Dulce Tovar is another young participant who has been attending the encounter from the start. Tovar, who also became a CasaHeart lay missioner, explains how the encounter fosters mission vocations. “In the gathering we present different mission organizations that serve locally and overseas, and if a young person feels the call to serve, they can do mission in the United States, Mexico, Ecuador, Colombia or Guatemala,” she says.
The most recent encounter last November gathered more than 50 participants at Houston’s Holy Name Parish, which opened its doors to welcome the lay missionaries, most of whom are immigrants from Mexico and Central America. The parish hall was decorated with flags of different countries. The center of the floor contained a huge mission rosary forming what participants called “the sacred circle.” Inside the circle was a map and photos from the world’s five continents—Africa, Asia, Oceania, Europe and America—and pots made from car tires that held plants, representing the importance of care for the earth. In the front of the room was a picture of the Virgin of Guadalupe. Participants were dispersed among five tables, each group representing a continent.
During the encounter’s formation program, Maryknoll mission promoters Deacon Leonel Yoque and Yvonne Dilling encouraged participants to live the message of Pope Francis in his apostolic exhortation The Joy of the Gospel in which he says the Church must be missionary. They invited participants to reflect on their own missionary works.
Citing Pope Francis’ recent encyclical on the environment, Laudato Si’, Yoque and Dilling also invited participants to reflect on how to move from an ego system to an eco system. “The ego system is consumption, greed, waste and individualism, while the eco system unites us as a community, teaches us to share, to be generous and helps us to develop a way of love,” Yoque said. “Jesus isn’t an individualist, rather he gives and shares his merciful love.”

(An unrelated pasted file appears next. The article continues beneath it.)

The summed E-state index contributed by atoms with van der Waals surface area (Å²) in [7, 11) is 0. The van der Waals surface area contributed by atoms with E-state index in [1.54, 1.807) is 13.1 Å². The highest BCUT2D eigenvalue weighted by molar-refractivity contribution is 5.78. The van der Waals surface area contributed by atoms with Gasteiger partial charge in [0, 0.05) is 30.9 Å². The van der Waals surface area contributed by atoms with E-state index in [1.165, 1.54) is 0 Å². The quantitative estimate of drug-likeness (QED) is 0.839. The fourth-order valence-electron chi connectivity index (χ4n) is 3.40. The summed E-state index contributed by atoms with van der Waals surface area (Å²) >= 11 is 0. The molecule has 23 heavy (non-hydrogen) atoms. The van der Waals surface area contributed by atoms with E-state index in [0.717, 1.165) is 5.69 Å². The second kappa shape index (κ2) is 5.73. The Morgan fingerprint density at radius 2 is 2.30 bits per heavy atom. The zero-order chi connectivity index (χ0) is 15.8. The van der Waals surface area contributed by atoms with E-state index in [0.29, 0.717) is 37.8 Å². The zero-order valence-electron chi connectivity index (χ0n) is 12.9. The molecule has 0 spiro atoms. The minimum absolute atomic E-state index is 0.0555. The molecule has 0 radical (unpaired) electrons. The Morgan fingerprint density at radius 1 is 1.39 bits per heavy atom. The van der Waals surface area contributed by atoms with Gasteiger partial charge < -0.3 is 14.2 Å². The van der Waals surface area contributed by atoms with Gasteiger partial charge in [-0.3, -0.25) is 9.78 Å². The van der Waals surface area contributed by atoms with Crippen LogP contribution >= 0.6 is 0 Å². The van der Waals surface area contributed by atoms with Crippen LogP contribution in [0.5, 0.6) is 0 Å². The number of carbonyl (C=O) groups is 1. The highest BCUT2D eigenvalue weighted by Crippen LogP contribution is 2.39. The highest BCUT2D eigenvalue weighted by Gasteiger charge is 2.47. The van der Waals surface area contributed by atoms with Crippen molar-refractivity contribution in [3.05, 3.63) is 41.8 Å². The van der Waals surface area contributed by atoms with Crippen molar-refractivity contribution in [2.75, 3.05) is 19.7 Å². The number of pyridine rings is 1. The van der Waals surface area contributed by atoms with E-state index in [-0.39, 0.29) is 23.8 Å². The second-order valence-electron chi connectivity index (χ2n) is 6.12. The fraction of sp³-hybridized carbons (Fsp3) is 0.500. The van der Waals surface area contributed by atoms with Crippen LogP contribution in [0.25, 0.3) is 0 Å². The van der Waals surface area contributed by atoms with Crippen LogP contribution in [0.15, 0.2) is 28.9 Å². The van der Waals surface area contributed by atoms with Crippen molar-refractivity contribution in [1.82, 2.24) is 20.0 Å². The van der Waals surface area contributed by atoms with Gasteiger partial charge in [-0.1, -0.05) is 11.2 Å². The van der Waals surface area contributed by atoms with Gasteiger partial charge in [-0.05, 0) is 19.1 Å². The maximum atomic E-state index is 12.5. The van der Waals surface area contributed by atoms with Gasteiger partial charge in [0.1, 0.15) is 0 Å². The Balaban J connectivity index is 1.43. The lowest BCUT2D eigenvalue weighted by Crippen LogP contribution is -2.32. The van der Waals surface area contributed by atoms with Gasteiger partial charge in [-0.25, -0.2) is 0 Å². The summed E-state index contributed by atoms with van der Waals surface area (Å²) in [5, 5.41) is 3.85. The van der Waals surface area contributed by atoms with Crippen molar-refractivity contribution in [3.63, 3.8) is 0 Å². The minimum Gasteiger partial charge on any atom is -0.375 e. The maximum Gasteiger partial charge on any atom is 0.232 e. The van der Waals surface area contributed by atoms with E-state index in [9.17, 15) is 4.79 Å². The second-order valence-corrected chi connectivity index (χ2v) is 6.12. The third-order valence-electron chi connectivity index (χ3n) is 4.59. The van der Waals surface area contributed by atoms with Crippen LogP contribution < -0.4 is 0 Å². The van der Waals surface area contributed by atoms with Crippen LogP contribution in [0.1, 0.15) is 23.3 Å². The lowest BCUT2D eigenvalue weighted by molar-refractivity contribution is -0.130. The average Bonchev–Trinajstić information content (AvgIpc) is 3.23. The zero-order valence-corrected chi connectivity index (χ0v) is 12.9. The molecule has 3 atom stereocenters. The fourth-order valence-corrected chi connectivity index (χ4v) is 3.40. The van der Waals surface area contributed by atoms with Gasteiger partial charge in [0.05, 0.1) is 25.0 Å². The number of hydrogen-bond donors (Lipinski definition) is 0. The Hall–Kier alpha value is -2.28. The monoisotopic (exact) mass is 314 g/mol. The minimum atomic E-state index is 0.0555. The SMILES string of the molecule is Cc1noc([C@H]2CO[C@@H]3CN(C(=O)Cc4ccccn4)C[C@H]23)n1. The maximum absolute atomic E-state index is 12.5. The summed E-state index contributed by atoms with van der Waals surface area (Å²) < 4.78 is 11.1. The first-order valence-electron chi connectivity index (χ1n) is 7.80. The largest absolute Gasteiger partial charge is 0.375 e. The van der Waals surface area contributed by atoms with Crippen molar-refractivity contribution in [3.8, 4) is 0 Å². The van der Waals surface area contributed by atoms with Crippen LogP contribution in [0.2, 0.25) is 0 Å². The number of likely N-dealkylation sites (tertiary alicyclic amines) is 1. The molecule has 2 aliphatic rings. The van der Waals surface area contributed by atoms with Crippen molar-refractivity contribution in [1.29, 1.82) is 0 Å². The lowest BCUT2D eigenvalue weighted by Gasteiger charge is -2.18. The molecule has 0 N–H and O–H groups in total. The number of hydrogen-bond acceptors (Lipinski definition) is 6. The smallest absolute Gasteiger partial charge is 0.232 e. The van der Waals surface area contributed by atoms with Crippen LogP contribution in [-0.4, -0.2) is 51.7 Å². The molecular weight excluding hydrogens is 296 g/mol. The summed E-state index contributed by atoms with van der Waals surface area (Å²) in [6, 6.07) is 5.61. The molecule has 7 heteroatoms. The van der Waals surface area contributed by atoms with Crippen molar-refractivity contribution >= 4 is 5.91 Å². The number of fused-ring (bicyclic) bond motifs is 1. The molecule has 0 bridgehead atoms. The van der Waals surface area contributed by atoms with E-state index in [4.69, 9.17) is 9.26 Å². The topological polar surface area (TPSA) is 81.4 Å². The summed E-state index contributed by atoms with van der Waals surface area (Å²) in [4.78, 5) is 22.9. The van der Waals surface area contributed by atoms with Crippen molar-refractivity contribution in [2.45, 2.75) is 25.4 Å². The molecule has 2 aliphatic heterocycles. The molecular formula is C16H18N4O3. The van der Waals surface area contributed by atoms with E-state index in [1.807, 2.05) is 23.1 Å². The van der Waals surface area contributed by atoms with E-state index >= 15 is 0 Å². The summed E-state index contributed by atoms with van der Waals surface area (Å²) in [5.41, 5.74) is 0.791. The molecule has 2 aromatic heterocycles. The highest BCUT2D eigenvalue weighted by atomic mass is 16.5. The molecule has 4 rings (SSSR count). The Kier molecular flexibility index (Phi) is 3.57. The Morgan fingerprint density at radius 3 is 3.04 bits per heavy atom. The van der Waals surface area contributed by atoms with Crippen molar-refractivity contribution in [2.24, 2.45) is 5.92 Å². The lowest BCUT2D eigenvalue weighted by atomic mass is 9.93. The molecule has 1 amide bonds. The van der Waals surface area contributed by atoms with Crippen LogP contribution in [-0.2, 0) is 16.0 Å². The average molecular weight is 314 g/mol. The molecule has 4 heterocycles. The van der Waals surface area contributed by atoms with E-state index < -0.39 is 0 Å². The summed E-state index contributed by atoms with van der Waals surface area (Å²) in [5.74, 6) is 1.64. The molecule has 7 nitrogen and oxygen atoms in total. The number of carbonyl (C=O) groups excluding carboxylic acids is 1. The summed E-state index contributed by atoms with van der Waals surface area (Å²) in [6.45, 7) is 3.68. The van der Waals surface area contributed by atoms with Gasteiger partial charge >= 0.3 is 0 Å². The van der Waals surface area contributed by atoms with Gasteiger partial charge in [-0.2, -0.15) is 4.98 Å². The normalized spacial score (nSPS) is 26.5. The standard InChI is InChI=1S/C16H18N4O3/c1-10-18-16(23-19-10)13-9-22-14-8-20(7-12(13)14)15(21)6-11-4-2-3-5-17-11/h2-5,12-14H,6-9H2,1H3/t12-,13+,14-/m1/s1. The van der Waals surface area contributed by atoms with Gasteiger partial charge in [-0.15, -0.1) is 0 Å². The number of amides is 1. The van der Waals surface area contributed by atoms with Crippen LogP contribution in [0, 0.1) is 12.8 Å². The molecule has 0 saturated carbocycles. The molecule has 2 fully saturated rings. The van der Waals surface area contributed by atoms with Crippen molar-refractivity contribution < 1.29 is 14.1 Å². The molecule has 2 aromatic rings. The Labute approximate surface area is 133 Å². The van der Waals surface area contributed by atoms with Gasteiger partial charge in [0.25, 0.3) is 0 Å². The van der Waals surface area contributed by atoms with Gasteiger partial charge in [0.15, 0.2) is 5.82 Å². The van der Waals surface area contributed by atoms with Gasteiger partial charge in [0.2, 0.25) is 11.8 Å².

The two-and-a-half-day program included songs, group dynamics and conversations about issues affecting the world’s most vulnerable people. A highlight was the Holy Hour where participants knelt and offered their heartfelt prayers before the Blessed Sacrament.
In a “faith walk” they carried the huge mission rosary in procession around the parish, praying for the most vulnerable and praising the Virgin Mary with songs. The encounter ended with Mass and a mission-sending ceremony.
Father Kelly says the young lay missioners have learned to recognize the need to relate to others by creating human relationships and spiritual bonds. “The mission is expanding everywhere, in many ways,” he says. “It is a work of the Holy Spirit. These young people want to cross borders and care for the most needy in their communities so that the Kingdom of God is present among us.”
Dulce Tovar, who coordinates the youth encounter and other missionary projects with Father Kelly, says the Maryknoll priest has been an example and inspiration for her in her own mission.
“He is a man full of God, joyful, generous, helpful and tireless. He is our ‘godfather’ and we respect him as a father,” she says. “Sometimes I wonder how he does so much for the missions. We are grateful for all his love and support.”
But Boston-born Father Kelly, who served in mission in Latin America for more than 30 years, says he is privileged to work with Hispanics in Texas, who, according to the 2010 census, represent 38 percent of the state’s population.
“The contribution of young Hispanics is very important for this new movement, the ‘third wave of mission.’ Hispanics still keep their values and have a close relationship between life and God,” says the Maryknoll missioner. “Hispanics can help Anglos incorporate these values into their lives.”
Featured image: Dulce Tovar (right) encourages Hispanic participants to serve in mission and share their experience with their communities.